Fablehaven by Brandon Mull

“I was vanquished by a deer!’
A giant magical flying deer with fangs,’ Seth said, parroting a description Gavin had shared earlier.
That sounds a little better,’ Warren conceded. ‘Seth is in charge of my tombstone.”
Brandon Mull, Secrets of the Dragon Sanctuary

Meet Seth and Kendra Sorenson, children pulled into a world of magic sanctuaries. In this series, magical creatures have been confined to reserves spread across the continents. Along the way, Kendra develops a special relationship with the fairies of the world, while her brother Seth develops his own relationship with demons. Magic here is woven into the nature of each creature, and in rare circumstances, certain attributes can be transferred to normal humans.

The Old Kingdom Trilogy by Garth Nix

“‎”It always seemed somehow less real here… a really detailed dream, but sort of washed out, like a thin watercolor. Softer, somehow, even with their electric light and engines and everything. I guess it was because there was hardly any magic.”
Garth Nix, Lirael

In the world that Nix creates, the line between magic and non-magic follows the boundary between the Old Kingdom and the New. In the Old Kingdom, there are three main families of magic, the Abhorsens, the Clayr, and the Wallmakers. Sabriel follows the title character in her journey to become the Abhorsen, a person who crosses over into Death to perform her magic. In Lirael, the title character shows the world of the Clayr, largest of the magical families whose job it is to look into the future. And in the final book, Abhorsen, we learn more about the Wallmakers, as well as the royal family, which is where the “kingdom” part comes in. In his trilogy, Nix has his characters perform magic with the aide of bells and pipes, but there are some free magic creatures as well, to whom the normal rules of magic do not necessarily apply.

Hopefully, this has been some help in showing you the different types of magic one can find across the fantasy genre. Certainly, there are more options than just these for how magic might work, but these are the ones that I one or have read.

What is your favorite series with magic? How is the magic controlled?

The Ants Go Marching to Alagaesia

The day before my wife and I went to the hospital so she could get our baby out, we woke to the sight of ants on our kitchen counter. Now, before you think we are just gross people who leave food out and that the presence of ants is the universe’s way of punishing us, we don’t leave food out. We did have a container of sugar on the counter, but it was closed and the ants didn’t seem as interested in that as they were in our dishcloth. And reliable friends and family members have assured us that due to the warmer-than-usual weather and lack of rain, ants and earwigs are out of control all over the Midwest.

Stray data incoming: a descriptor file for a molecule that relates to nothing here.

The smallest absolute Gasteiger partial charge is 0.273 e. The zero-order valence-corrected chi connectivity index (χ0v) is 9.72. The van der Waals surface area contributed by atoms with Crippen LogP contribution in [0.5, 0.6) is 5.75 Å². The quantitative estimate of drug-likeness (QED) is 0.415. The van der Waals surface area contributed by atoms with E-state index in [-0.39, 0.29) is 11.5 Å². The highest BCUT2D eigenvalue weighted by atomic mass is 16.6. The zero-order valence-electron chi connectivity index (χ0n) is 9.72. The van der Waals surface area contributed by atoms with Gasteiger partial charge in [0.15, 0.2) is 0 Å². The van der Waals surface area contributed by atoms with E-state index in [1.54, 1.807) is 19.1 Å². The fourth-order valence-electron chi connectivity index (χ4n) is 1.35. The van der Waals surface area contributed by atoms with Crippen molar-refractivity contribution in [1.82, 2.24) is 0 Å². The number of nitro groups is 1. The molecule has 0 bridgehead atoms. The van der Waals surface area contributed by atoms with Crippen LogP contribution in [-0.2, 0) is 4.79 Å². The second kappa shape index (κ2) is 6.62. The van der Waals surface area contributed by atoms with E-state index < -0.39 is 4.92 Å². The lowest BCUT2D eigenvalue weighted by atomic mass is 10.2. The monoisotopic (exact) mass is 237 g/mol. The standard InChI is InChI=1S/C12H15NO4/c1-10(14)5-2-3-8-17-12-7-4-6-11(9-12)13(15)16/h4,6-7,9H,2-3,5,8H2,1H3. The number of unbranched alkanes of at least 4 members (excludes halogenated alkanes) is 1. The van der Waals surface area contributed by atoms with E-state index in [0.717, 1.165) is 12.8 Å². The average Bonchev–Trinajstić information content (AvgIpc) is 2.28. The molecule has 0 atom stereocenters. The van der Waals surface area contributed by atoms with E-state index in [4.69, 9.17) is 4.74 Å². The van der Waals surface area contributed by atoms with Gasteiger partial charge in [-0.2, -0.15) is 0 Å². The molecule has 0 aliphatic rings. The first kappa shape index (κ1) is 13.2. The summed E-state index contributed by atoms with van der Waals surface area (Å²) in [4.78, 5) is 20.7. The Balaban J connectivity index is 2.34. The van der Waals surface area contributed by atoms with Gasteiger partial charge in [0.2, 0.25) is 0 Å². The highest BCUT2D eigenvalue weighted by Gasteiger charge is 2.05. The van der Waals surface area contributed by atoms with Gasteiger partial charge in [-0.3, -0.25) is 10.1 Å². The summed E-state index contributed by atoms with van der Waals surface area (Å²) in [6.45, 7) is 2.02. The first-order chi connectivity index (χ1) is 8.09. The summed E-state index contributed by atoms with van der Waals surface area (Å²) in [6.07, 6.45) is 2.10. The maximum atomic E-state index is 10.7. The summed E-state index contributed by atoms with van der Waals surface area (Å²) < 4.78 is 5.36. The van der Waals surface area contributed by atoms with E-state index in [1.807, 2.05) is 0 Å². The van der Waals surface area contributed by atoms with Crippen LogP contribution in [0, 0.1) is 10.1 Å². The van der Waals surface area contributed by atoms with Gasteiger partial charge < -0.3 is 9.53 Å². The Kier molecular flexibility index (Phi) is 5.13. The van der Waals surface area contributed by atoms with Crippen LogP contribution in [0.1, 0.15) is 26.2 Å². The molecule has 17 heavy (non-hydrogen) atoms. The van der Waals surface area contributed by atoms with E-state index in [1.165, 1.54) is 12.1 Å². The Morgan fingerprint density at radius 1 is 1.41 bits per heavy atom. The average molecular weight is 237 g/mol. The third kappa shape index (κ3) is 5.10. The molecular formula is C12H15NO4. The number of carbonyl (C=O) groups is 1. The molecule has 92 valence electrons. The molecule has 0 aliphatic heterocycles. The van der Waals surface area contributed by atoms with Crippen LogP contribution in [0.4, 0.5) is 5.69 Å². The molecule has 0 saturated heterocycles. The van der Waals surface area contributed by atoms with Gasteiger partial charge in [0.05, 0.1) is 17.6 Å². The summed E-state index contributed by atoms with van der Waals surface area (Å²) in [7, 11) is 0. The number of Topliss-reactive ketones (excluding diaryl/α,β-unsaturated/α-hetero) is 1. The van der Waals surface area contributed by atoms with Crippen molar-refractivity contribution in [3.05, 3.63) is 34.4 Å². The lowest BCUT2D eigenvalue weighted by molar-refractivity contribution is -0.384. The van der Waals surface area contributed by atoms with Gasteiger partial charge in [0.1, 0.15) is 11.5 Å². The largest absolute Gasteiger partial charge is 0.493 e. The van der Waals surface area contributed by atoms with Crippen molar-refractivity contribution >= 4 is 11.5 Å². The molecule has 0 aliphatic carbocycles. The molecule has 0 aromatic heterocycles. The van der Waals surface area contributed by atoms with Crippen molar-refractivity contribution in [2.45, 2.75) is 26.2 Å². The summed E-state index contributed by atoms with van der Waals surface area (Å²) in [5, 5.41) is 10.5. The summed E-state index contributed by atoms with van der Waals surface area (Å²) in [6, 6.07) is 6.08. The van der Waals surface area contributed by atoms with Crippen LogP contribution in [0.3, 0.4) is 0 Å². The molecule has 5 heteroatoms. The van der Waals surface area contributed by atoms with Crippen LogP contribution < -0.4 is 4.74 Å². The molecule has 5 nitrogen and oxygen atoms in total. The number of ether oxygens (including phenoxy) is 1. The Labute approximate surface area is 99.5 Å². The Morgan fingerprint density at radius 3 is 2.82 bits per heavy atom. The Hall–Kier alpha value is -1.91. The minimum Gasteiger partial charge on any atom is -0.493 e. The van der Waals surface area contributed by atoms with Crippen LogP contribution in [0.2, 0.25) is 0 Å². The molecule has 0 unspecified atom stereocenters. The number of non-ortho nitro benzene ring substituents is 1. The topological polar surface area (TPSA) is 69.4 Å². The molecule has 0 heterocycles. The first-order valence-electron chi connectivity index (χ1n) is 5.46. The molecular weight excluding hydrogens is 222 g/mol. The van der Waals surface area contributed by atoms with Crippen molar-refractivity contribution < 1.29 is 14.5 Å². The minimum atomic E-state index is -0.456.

We killed the ants as we saw them, but we wanted an ant genocide rather than a few executions. We needed a chemical weapon that was safe to use around kids, pets, and food preparation (it was out kitchen remember), but we didn’t get a chance to do any research or anything before our hospital stay. Unfortunately, the situation did not resolve itself in our absence.

A few days after we got home, a friend of ours brought us lunch. After learning about our ant issue, he kindly went out and got us the perfect thing, a plant-based ant-killer that was both kid and pet safe (so we assume it is safe for food prep as well). Anyway, it’s been working well so far. We spray, ants die. Nice and clean.

Anyway, I tell you that little gross story to tell you this. Even before I saw the ants in our kitchen, I saw tons of anthills in my yard. And my thought wasn’t “I would like to kill these ants with pesticide” like a normal person. My first thought was “I would like to kill these ants with magic.”

You see, there is a scene that I read once in Eldest, the second book in Christopher Paolini’s Inheritance Cycle, where the main character, Eragon, is learning to control and use magic. The rules for magic in Paolini’s books require the spell caster to use a certain amount of physical energy in order to cast a spell. The harder the spell, the more energy the cost. The scene is of Eragon opening his mind to the living things around him, tapping into their natural energy, then using that energy to cast a spell. Well, Eragon inadvertently uses too much energy and ends up wiping out a swath of smaller wildlife and insects with the power of his spell.